Mae Murray: The Girl With the Bee-Stung Lips
Michael G. Ankerich
University Press of Kentucky, 2013
Mae Murray was a huge star in the silent era. Her most famous role was as the glittering goddess of Erich von Stroheim's The Merry Widow (1925). The woman who gracefully swooned in John Gilbert's arms as they swooped around the dance floor in that grand film should have been immortalized with Garbo. And we would know her better today if she hadn't doomed herself with a couple of key decisions that shot her from the top of her profession to poverty.
It's a good thing she had friends.
Ankerich took on a daunting task: telling the story of a woman who, as Homer Simpson said, would rather write fiction with her mouth than acknowledge inconvenient facts. An amusing, and sometimes tragic, thing about Murray's artifice, was that she did not deny it. She once said, "I am not a realist by nature, and for me to try and become one would only make me acutely unhappy." The story in this book is a victory over those fantasies, but it does not ignore them.
I can't entirely blame Ms. Mae for insisting on only seeing the bright side, though it did destroy her decision-making skills. Once you know the whole truth about her life, it seems like such a waste. If only she'd she hadn't married "Prince" David Mdvani, who convinced her to give up her career at its peak, gave her a child, who she then lost, and left her after he drained her finances. If only she'd stopped waltzing down the streets of Hollywood humming the Merry Widow Waltz to herself and thought up a good career plan. Oh why didn't she stay married to Robert Leonard, who was loyal to her, and directed her in her most popular roles? Well he was jealous; I'll give her that one.
But these quirks also created the star Mae Murray. She was eccentric, romantic and dedicated to her public, which she always imagined to be enormous. While that was not always the case in later years, there was always at least a little love out there for the Ziegfeld Follies dancer who pushed aside a New York childhood of depressing poverty to become a Broadway star and the queen of MGM.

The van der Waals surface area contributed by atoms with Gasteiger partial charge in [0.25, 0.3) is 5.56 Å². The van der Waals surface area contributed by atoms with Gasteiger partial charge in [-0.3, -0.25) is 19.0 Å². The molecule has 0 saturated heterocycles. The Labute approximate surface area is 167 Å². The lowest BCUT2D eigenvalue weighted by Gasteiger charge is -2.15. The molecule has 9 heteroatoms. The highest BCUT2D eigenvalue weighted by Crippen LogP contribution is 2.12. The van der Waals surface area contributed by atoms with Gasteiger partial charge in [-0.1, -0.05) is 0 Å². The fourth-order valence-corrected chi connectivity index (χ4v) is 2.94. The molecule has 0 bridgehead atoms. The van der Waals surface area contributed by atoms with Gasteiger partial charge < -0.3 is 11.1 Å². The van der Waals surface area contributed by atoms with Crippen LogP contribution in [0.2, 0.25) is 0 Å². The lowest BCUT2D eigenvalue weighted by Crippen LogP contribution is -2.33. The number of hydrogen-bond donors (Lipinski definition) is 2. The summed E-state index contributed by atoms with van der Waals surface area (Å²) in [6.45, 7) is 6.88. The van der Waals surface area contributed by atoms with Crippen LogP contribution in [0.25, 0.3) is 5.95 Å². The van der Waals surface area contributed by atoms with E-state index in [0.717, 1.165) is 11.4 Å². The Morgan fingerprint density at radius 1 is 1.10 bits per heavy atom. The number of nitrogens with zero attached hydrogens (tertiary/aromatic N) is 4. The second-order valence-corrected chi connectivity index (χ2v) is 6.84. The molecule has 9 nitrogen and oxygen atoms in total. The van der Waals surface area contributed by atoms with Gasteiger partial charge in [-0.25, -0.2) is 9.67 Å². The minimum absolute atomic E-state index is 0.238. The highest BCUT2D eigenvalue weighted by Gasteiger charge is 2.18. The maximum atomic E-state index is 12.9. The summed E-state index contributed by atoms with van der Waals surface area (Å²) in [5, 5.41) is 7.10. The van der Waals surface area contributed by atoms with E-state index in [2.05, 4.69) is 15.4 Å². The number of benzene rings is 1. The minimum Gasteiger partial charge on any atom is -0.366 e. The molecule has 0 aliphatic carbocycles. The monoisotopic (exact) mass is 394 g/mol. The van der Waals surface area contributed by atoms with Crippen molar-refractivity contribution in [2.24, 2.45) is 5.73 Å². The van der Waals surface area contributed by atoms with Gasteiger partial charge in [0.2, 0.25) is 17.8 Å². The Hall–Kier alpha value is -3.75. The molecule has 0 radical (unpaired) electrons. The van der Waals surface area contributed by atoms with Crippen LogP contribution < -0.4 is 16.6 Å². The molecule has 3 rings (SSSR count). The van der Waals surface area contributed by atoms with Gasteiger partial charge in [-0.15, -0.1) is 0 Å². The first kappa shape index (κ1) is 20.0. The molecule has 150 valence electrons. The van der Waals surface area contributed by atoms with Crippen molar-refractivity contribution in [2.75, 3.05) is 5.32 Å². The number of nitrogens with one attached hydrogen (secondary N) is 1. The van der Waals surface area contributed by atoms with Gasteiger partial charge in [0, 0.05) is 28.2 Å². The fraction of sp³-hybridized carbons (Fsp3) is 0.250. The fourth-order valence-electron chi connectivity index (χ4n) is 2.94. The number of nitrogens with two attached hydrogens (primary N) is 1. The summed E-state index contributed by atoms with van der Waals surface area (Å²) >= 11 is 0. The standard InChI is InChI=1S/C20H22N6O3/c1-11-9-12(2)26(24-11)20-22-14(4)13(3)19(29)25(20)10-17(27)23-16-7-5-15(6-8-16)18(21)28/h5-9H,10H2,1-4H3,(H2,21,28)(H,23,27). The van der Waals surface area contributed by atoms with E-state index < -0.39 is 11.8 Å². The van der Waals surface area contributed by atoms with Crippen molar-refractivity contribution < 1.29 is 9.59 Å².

After hearing of her airs and artifice, I did not expect Murray to come off as kind as she did. She was amazingly generous. In the early days of her career, she would give free dancing exhibitions and teach steps to the children in her old Lower East Side neighborhood. As a young Hollywood star, she took Loretta Young and her cousin under her wing when Young's mother could not afford to keep them. She let the girls enjoy her luxurious home as they desired, and allowed them to return home for family time whenever they wished. In Bachelor Apartment (1931), one of her last films, she would intentionally ruin scenes so that she could coach young co-star Irene Dunne on how to appear to better advantage in the next take.
Murray also made loyal friends, among them Rudolph Valentino (who was also briefly her lover), director and actor Lowell Sherman and a young George Hamilton. Relationships like these saved her life when her fortune disappeared. Friends gave her money for groceries or tried to find her work, because while she could often seem entitled, she intrigued them. She also aroused their sympathy.
It seems that Murray's directors were not among her lifelong friends. She was defiant, opinionated and the queen of airs on her sets. As far as she was concerned, the star steered the ship. Even tough-willed von Stroheim was not authoritative enough to avoid the wrath of The Girl With the Bee-Stung Lips. It is a miracle that The Merry Widow was even made, let alone that it was a brilliant success.
Though I feared that the unpleasant aspects of Mae's story would make for uneasy reading, the book sucked me in, because her eccentricities amused me so much. She may not have been practical, but she was also never boring. Murray has often been compared to Norma Desmond, as portrayed by Gloria Swanson in Sunset Boulevard (1950). I can see the resemblance, but I always found that character pathetic, and while Mae did find her self in pathetic situations, I never felt that way about the woman. The fantasy she wove around herself did just enough to let her glide through life, and she knew it was a dream. Lasting love eluded her, she never won back her career and she died in poverty, but Murray clung to that glorious fog. I was happy to join her.
Having not seen many of Murray's films, I found it difficult to understand why she appealed to her fans. Yes, she was an oddball, and a symbol of the wild jazz age, but what did her audience see? I wanted more detail about her performances and more speculation as to what it was that made her attractive to her generation. As a document of her life, the book left me satisfied and thoroughly in love with Ms. Murray.
Thank you to University Press of Kentucky for providing a review copy of the book.